The difference from the past is that on the Chinese side, there has been a tremendous development of border infrastructure, including highways and installations. India is also building its own infrastructure, even though the asymmetry between the two sides is still pretty large. The improvement of infrastructure has led to more frequent patrols, in more remote areas, than earlier. The chances of encounters between patrols from the two sides, too, have expanded. More incidents are taking place, and perhaps both sides need to acknowledge that the situation has changed, and perhaps upgrade their CBMs accordingly.
On the changing nature of the China-Pakistan friendship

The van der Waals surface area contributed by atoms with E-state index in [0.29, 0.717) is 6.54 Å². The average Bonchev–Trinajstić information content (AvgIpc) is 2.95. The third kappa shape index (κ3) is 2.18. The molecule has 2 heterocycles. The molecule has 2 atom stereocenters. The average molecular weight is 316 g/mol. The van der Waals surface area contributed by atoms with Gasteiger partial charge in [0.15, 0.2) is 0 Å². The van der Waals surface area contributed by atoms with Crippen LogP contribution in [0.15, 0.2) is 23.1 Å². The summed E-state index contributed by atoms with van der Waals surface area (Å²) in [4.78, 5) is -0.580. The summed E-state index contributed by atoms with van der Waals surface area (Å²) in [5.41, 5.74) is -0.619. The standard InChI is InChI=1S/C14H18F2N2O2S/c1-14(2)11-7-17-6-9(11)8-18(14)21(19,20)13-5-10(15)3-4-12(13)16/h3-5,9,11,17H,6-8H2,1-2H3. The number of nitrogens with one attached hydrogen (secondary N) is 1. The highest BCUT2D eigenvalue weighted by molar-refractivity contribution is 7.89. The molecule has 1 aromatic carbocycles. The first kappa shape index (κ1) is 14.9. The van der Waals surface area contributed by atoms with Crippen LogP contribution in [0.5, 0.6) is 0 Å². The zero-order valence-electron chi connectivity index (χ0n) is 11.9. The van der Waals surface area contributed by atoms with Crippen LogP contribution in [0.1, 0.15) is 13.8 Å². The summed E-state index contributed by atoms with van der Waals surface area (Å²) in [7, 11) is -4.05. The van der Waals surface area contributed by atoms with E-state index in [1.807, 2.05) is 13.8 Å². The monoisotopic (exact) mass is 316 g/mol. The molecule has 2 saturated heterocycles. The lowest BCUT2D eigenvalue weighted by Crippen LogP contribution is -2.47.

For long, Pakistan’s role has been that of a low-cost proxy against India — things that you would not want to do in direct confrontation with India, there was a cheaper way of doing it through Pakistan. But I think we need to understand that the major objective of China in developing close relations with Pakistan has undergone some change. China is now looking at a global role, and a larger regional role for itself — and you have, for example, the One Belt One Road initiative. In that scheme, Pakistan has become very important. It is not only the terminus of land routes from Chinese Central Asia, Gwadar port is also very important for the maritime links that China is developing as part of OBOR. So there is now a certain new strategic dimension, and a longer-term value of Pakistan to China. As a result, China is now perhaps more committed to Pakistan and its security than it would perhaps have been earlier. Earlier, over a period of time, there was a certain attempt to appear evenhanded between India and Pakistan — today, if you look at what China has been doing, for example, with the (UN) listing of some of the Pakistan-based terrorists (like Masood Azhar), despite the fact that this is bringing some international opprobrium, they don’t mind. Or, standing as the one country preventing India’s entry into the NSG — this is something they were not prepared to do 10 years ago. Today, they don’t mind, because the value of Pakistan for them has grown over the last few years.